Posts Tagged ‘acid soil’

Use high calcium lime on your lawn to reduce rock salt damage!

Published by JKeefe on February 28th, 2011 - in Ice Melt, Lawn Care Companies, Lime

Salt damage along a sidewalk

If you have been wondering what sort of impact so much snow will have on the average lawn come spring, switch gears and think of salt and plowing.  Unfortunately, where there is smoke there is often fire- where we have lots of snow- there has been plowing and salt use.  A winter like the one we are currently experiencing means rock salt is going down everywhere- especially on roads, parking lots, and sideways.  With so much rock salt use, the pure tonnage used during the winter means your soil will have problems this spring.  In large quantities, salt causes soil to harden and upsets the normal flow of liquid into surrounding plant roots like your lawn, tree, and shrubs.  Generally, a decent snow cover protects your lawn from the drying winds and low temperatures common to winter weather.  However, if large amounts of rock salt are used, foliage and plants are likely to suffer damage.  Visible damage will become apparent in April as the snow recedes to expose a seemingly lifeless landscape of brown.

The likelihood of a salt spray coming into contact with tree or shrub foliage increases dramatically with each passing snow or ice storm.  This fact is especially true if you live on a main road or one which has town services such as salting.   The resulting contact with a salt solution lifted up by passing cars can cause a reduction in cold hardiness of tree buds, especially evergreen needles like those on an Arborvitae.  In the world of grass, salt upsets the balance of water and the ability of it to pass into the root system.  The resulting affect of too much rock salt on a lawn is a drought like condition where ample water simply cannot be used- despite wet soil conditions or standing water.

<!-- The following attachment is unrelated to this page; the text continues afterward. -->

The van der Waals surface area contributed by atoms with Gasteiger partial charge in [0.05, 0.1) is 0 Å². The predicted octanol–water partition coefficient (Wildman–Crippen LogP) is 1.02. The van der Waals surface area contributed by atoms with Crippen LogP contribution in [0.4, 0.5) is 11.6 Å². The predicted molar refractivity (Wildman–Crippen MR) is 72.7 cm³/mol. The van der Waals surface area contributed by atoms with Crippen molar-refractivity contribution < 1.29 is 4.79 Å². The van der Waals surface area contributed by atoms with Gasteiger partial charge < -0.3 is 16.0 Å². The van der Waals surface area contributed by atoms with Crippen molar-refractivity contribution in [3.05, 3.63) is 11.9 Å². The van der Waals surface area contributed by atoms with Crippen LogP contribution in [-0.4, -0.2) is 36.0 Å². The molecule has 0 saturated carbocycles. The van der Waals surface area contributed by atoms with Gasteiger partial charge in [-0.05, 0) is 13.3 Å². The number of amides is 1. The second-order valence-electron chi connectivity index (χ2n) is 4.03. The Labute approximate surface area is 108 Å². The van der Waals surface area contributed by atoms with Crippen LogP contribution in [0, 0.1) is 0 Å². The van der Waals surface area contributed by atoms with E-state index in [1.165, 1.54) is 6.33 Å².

The later in the season salt is used, the greater the damage.  Using ice melts low in chlorides, especially calcium or sodium chloride should be avoided due to their enhanced plant killing abilities.  CMA’s or blends of plant friendly ice melts are much less harmful and while they may not avoid all damage, greatly reduce the amount likely to occur.

To help offset sodium chloride (rock salt) in a lawn or soil area, use high calcium lime to displace the sodium by leaching with adequate amounts of spring rain/snow melt.  Although not a miracle cure, the chemistry works out pretty good versus using gypsum which only further acidifies the soil environment.  If you plan on liming this year or have used too much rock salt, have your lawn limed with a high calcium lime- not a standard pelletized lime.  Turf loves calcium, a slightly acidic pH, and a softer soil improved by using only calcium based lime.  I only offer a high calcium lime for not only the aforementioned reasons but for other benefits to a lawn system.